Regular price: $28.35

Membership details Membership details
  • A 30-day trial plus your first audiobook, free.
  • 1 credit/month after trial – good for any book, any price.
  • Easy exchanges – swap any book you don’t love.
  • Keep your audiobooks, even if you cancel.
  • After your trial, Audible is just $14.95/month.
OR
In Cart

Publisher's Summary

The pacy, sensitive and formidably argued history of the causes of the First World War, from acclaimed historian and author Christopher Clark. 

Sunday Times and Independent Books of the Year 2012. 

The moments that it took Gavrilo Princip to step forward to the stalled car and shoot dead Franz Ferdinand and his wife were perhaps the most fateful of the modern era. An act of terrorism of staggering efficiency, it fulfilled its every aim: it would liberate Bosnia from Habsburg rule, and it created a powerful new Serbia, but it also brought down four great empires, killed millions of men and destroyed a civilization. What made a seemingly prosperous and complacent Europe so vulnerable to the impact of this assassination? 

In The Sleepwalkers Christopher Clark retells the story of the outbreak of the First World War and its causes. Above all, it shows how the failure to understand the seriousness of the chaotic, near genocidal fighting in the Balkans would drag Europe into catastrophe. 

©2012 Christopher Clark (P)2018 Audible, Ltd

What members say

Average Customer Ratings

Overall

  • 5 out of 5 stars
  • 5 Stars
    2
  • 4 Stars
    0
  • 3 Stars
    0
  • 2 Stars
    0
  • 1 Stars
    0

Performance

  • 4 out of 5 stars
  • 5 Stars
    1
  • 4 Stars
    0
  • 3 Stars
    1
  • 2 Stars
    0
  • 1 Stars
    0

Story

  • 5 out of 5 stars
  • 5 Stars
    2
  • 4 Stars
    0
  • 3 Stars
    0
  • 2 Stars
    0
  • 1 Stars
    0
No Reviews are Available
Sort by:
  • Overall
    1 out of 5 stars
  • Performance
    1 out of 5 stars
  • Story
    5 out of 5 stars
  • Jock
  • 01-23-18

Ruined by Narration

Albeit that Christopher Clark is identified as the narrator, no blame should be laid at the author's feet. Instead this appears to be read by a man who has never confronted anything more than a basic reading level. His failure to pronounce even simple words is astonishing. Coup d' etat is pronounced "coop". However the narrator is not alone in ruining this masterful volume. The production and editing are to blame too. Sound quantity changes, sometimes the narrators voice sounds fuzzy, other times a little disembodied. Most frequent is the ever so subtle edits dropped in to the prose. it is so badly done it almost sounds like listening to a telephone call or a radio programme where different speakers voice each new line.

I find all of this a tragedy because the content of the book is so well written, has such a level of detail and research, and is brought together with powerful analysis by Prof Clark. I am afraid Audible (or whoever produced this edition) you have rather short changed Sir Christopher however, with low production values, an incompetent narrator and a sound editor who should hang his head in shame.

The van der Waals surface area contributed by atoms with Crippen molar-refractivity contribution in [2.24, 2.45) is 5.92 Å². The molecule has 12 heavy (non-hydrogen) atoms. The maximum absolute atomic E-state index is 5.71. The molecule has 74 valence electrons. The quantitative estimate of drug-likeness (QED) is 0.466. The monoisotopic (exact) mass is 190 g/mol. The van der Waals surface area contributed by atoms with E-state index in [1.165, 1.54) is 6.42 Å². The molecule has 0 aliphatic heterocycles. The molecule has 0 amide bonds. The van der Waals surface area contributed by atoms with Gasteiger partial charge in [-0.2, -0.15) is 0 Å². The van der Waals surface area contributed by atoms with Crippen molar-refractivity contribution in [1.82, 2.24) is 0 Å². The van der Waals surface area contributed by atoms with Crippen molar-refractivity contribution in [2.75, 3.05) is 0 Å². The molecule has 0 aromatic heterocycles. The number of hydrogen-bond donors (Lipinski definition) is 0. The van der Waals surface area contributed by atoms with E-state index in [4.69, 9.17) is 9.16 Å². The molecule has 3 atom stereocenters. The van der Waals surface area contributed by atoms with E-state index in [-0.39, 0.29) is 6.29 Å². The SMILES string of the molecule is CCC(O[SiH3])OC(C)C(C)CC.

39 of 40 people found this review helpful

  • Overall
    1 out of 5 stars
  • Performance
    1 out of 5 stars
  • Story
    3 out of 5 stars
  • john garratt
  • 01-23-18

appalling pronunciation

Would you try another book written by Christopher Clark or narrated by Christopher Clark?

Completely ruined by inability of the reader to pronounce basic words properly - détente, coup d'état, adjutant in the first 20 minutes, so I find myself listening for the next mistake, not the book

How would you have changed the story to make it more enjoyable?

Another reader; even I could do a better job

How did the narrator detract from the book?

completely

What reaction did this book spark in you? Anger, sadness, disappointment?

wonder at what the editors and publishers were doing when listening to it

32 of 33 people found this review helpful

  • Overall
    1 out of 5 stars
  • Performance
    1 out of 5 stars
  • Story
    5 out of 5 stars
  • Mags
  • 02-09-18

Super Book Ruined by Terrible Reader

This is a great book, but the narration is simply terrible. Mispronunciation of English words, weird pronunciation of words such a Prussia, Croats really distract from the delivery. It gets better further into the audio, but not by much. Has a number of patches were the reader inserts pieces of audio that is better delivered. The reader’s voice is fine, but you don’t get the impression he has a sense or understanding of the material. Avoid unless you find humour in the delivery, we did in the end!

2 of 2 people found this review helpful

  • Overall
    1 out of 5 stars
  • Performance
    1 out of 5 stars
  • Story
    4 out of 5 stars
  • woottonr
  • 02-01-18

The ruin of a good book

Clearly the author has done a great deal of research in order to product a book on a very important period in modern history. It’s a real shame that the production has rendered it almost unusable as an audio book. Firstly allowing the author to narrate his own book, when clearly its not his forté. His voice, with its timbre and lack of cadence make listening almost soporific; this is only surpassed by the speed of delivery. Its as if the narrator is engaged in a race trying to get to the next sentence in the quickest time possible, paying no regard to the natural breaks in the text. Lastly having written the book it’s surprising that he mispronounces so many words, names of people and places, plus the most simple of common English words. All in all an audio book not to be purchased, the serious student of this topic might do better to buy a physical version as the content sheds new light on this subject.